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Arthur Laganowsky

Arthur Laganowsky

Assistant Professor

Center for Infectious and Inflammatory Diseases
2121 W. Holcombe Blvd.
Houston, TX   77030

Education and Training

2004     B.S., Biological Sciences, California State University,
               Chico, CA

2006     M.S., Biological Sciences, California State University,
               Chico, CA

2006-    Ph.D., Chemistry and Molecular Biology, University of  
2011     California, Los Angeles, California

2011-    Postdoc, Physical and Theoretical Chemistry,  
2014     University of Oxford, Oxford, UK

Research Interests

Dr. Laganowsky’s most notable achievement as a graduate student was the determination of the X-ray structure of a toxic amyloid oligomer that exhibits properties of other amyloids, such as Alzheimer’s and Parkinson’s disease. His recent work led to the University of Oxford to learn cutting-edge native ion mobility mass spectrometry of soluble and membrane protein complexes in the laboratory of Professor Dame Carol V. Robinson. Ion mobility mass spectrometry is an established analytical technique and an emerging biophysical approach that is set to become an important component of the structural biology toolkit. Dr. Laganowsky has pioneered novel ion mobility mass spectrometry approaches to study membrane proteins and their interactions with lipid/drug molecules. His latest work was recently published in Nature with his artwork featured on the cover of the journal.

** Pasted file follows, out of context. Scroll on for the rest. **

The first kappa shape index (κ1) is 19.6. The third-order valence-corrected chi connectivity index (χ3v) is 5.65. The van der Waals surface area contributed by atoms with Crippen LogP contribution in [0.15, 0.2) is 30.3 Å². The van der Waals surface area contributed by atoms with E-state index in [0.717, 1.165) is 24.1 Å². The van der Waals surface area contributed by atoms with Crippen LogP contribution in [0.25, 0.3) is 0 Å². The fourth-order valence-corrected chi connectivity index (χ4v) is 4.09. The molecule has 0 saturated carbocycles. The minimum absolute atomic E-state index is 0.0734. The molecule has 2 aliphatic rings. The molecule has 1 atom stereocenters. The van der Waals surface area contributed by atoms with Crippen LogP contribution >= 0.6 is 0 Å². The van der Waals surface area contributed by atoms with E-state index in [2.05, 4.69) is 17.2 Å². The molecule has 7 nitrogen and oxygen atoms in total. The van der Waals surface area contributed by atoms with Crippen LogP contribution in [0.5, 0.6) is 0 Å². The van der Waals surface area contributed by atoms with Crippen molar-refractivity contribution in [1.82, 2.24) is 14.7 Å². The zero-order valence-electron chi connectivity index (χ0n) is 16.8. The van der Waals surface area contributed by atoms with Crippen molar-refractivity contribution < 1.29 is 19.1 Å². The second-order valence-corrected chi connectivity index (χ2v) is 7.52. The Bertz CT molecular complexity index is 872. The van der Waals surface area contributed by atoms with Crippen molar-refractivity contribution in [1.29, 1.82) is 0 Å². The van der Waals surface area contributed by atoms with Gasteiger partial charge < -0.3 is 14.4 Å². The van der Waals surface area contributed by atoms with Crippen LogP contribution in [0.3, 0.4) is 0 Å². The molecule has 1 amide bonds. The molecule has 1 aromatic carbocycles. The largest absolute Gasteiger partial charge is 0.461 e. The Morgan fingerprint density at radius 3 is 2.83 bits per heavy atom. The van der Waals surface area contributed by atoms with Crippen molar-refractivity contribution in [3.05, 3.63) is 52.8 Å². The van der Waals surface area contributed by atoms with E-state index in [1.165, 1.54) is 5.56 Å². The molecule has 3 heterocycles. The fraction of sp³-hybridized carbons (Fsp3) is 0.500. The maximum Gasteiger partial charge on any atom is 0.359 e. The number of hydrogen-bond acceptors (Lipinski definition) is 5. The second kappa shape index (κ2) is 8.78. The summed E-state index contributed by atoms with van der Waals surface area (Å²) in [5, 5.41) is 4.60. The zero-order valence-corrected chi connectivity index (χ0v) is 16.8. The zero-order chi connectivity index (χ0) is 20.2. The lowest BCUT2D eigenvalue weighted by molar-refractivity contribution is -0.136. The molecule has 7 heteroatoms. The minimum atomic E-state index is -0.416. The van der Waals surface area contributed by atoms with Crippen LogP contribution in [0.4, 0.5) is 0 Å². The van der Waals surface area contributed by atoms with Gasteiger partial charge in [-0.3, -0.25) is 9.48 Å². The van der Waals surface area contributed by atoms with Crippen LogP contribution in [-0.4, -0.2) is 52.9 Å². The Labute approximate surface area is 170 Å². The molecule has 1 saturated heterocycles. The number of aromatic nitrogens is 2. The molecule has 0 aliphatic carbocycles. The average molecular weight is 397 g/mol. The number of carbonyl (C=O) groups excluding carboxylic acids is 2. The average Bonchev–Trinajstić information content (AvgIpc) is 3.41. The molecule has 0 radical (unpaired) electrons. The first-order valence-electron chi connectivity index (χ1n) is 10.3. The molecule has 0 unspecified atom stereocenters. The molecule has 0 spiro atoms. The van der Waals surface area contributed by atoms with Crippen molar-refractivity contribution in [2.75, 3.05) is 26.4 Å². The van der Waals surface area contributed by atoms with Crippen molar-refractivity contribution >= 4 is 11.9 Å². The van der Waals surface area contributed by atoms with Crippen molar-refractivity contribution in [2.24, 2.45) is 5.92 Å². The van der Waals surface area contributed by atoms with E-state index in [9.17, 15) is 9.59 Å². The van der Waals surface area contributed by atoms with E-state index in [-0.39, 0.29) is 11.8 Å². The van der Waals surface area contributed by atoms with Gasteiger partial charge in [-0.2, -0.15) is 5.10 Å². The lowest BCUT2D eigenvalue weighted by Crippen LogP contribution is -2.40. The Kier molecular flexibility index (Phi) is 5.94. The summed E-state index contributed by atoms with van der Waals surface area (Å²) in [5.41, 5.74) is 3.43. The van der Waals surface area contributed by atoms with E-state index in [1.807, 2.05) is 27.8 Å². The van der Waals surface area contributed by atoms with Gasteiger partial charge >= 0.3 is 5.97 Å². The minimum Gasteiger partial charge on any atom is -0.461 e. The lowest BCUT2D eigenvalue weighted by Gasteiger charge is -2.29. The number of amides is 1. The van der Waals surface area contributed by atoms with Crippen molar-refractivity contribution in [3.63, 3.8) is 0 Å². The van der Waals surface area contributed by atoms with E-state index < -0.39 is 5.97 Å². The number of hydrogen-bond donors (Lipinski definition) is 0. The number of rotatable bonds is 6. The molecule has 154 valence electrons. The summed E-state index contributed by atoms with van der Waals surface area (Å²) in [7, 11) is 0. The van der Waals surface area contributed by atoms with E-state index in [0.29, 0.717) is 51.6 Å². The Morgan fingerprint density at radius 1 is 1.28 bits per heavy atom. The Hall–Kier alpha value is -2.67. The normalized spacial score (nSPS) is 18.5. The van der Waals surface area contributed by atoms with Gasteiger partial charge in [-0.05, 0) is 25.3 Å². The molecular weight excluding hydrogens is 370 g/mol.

Dr. Laganowsky’s long standing ambition has been to start a research laboratory focused on training and mentoring scientists to solve biomedical problems. He would like to continue to work at the interface between ion mobility mass spectrometry and X-ray crystallography.

Recent Publications

1. Laganowsky A, Reading E, Allison TM, Ulmschneider MB, Degiacomi MT, Baldwin AJ, Robinson CV. Membrane proteins bind lipids selectively to modulate their structure and function. Nature 2014, in press. (Cover Article).

2. Laganowsky A, Reading E, Hopper J, Robinson CV. Mass spectrometry of intact membrane protein complexes. Nature Protocols 2013, 8:639-51 (Cover Article).

3. Laganowsky A, Lui C, Sawaya MR, Whitelegge JP, Park J, Zhao M, Pensalfini A, Soriaga A, Landau M, Teng PK, Cascio D, Glabe C, Eisenberg D. Atomic view of a toxic amyloid small oligomer. Science 2012.

4. Colletier J-P§, Laganowsky A§, Landau M, Zhao ML, Soriaga AB, Goldschmidt L, Flot D, Cascio D, Sawaya MR, Eisenberg D. Molecular basis for amyloid-beta polymorphism. PNAS. 2011, 108(41): 16938-43. §Equal authorship.

5. Laganowsky A, Zhao M, Soriaga AB, Sawaya MR, Cascio D, Yeates TO. An approach to crystallizing proteins by metal-mediated synthetic symmetrization. Protein Science 2011, 20(11):1876-90. Ranked “must read” in Faculty of 1000.

6. Landau M, Sawaya MR, Faull KF, Laganowsky A, Jiang L, Sievers SA, Barrio JR, Eisenberg D. Towards a pharmacophore for amyloid. PLoS Biol 2011, 9(6): e1001080. doi:10.1371/journal.pbio.1001080.

7. Laganowsky A, Eisenberg D. Non-3D domain swapped crystal structure of truncated Zebrafish alphaA crystallin. Protein Science 2010, 19(10):1978-1984.

8. Laganowsky A, Benesch J LP, Landau M, Ding L, Sawaya M, Cascio D, Huang Q, Robinson CV, Horwitz J, Eisenberg D. Crystal structures of truncated AlphaA and AlphaB crystallin reveal structural mechanisms of polydispersity important for eye lens transparency. Protein Science 2010, 19(5):1031-43. (Cover Article). 

9. Hochberg GK, Ecroyd H, Liu C, Cox D, Cascio D, Sawaya MR, Collier MP, Stroud J, Carver JA, Baldwin AJ, Robinson CV, Eisenberg DS, Benesch JL, Laganowsky A. The structured core domain of B-crystallin can prevent amyloid fibrillation and associated toxicity. PNAS. 2014, 111(16): E1562-70.

Last edited by: npatel 05/27/2016

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